"We are moving away from simply being a source of data to being a source of software as well, whether that’s an application in the car, on the desktop or in the cloud for use by public sector organisations to perform traffic measurement and planning," says Bak.

"If in-car traffic information is wrong, it directly influences people’s perception of the quality of that automobile."

For its part, Google Maps stole a march on rival Apple by announcing last month that it is reintroducing its traffic information service, complete with improved real-time traffic data, more accurate arrival-time estimates and, most interestingly, crowd-sourced GPS data collected from Android smartphones.

The rise of crowd-sourcing and its associated media has also forced the major automobile manufacturers to re-evaluate the importance and functionality of in-car navigation systems.

"When it comes to choosing which Tier 1 supplier or system integrator builds their traffic and navigation systems, the manufacturers are now specifiying who gets used – it’s become that important to them," explains Bak. "If the traffic information is wrong, it directly affects people’s perception of the quality of that automobile.

"Ford, for example, has created an app called SYNC Destinations that not only allows customers to check traffic information on their smartphone through an app, but also allows them to send destination information from their smartphone into the car to inform future navigation."

Navigating the future: diagnostic analysis and the I-95 Coalition

As the crowd-sourcing phenomenon evolves in tandem with social media and the industry continues to mature, Bak believes that manufacturers of traditional high-end portable navigation devices (PNDs) will be forced to reduce prices still further to compete with free offerings on smartphones.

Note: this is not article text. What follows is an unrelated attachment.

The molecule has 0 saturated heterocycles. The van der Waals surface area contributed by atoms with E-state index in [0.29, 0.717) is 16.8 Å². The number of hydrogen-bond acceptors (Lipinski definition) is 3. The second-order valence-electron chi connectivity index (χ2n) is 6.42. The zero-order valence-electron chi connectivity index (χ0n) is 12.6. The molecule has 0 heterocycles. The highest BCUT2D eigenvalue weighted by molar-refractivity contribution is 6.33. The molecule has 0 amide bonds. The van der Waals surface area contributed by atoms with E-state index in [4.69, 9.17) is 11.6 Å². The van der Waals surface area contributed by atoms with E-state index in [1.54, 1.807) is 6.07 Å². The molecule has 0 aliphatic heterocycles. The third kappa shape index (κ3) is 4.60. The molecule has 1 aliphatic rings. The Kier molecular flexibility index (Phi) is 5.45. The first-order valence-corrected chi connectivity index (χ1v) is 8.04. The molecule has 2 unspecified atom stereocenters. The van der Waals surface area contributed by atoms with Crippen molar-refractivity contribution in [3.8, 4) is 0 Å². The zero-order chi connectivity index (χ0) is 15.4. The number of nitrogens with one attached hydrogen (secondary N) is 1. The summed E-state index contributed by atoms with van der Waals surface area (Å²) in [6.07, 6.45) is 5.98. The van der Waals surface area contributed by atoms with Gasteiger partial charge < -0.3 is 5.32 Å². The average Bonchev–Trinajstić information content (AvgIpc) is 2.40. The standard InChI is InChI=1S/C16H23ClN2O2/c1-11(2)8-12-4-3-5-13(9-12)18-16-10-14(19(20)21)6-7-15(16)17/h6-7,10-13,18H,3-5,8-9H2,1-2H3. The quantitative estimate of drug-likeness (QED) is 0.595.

"The content itself and the way it is consumed is constantly evolving," he says. "Automakers are still going to want to build navigation systems and have full connectivity in the car, but others will take a more hybrid approach, using a smartphone as a data port to transmit data into the in-car system.

"Manufacturers are continually looking at more creative ways to add value. For example, an automaker is looking to gain a competitive advantage by giving us access to unique data from the vehicle’s CAN Bus (controller area network), the computer system where all of the car’s diagnostics run," he continues.

"In 2010 alone, US drivers wasted 3.9 billion gallons of fuel sitting idle in traffic."

"If the braking system is working particularly hard on a certain section of road and you correlate that with weather information, you can tell if a road is clear or icy or treacherous. By providing us with access to data from the ABS or the windshield wiper system, we could use it to offer drivers alternative routing options, [for example] allowing them to negotiate a snowstorm."

Bak cites a recent project involving 16 US states as a compelling example of the success of crowd-sourcing data and analytics in the field.

Together, the states formed the I-95 Coalition (named after the main highway that runs parallel to the Atlantic Ocean from Maine to Florida) with the aim of better managing the flow of people and commerce along the road network.

"The University of Maryland found that INRIX crowd-sourcing traffic data was accurate within two miles an hour of actual speeds under all conditions," he says.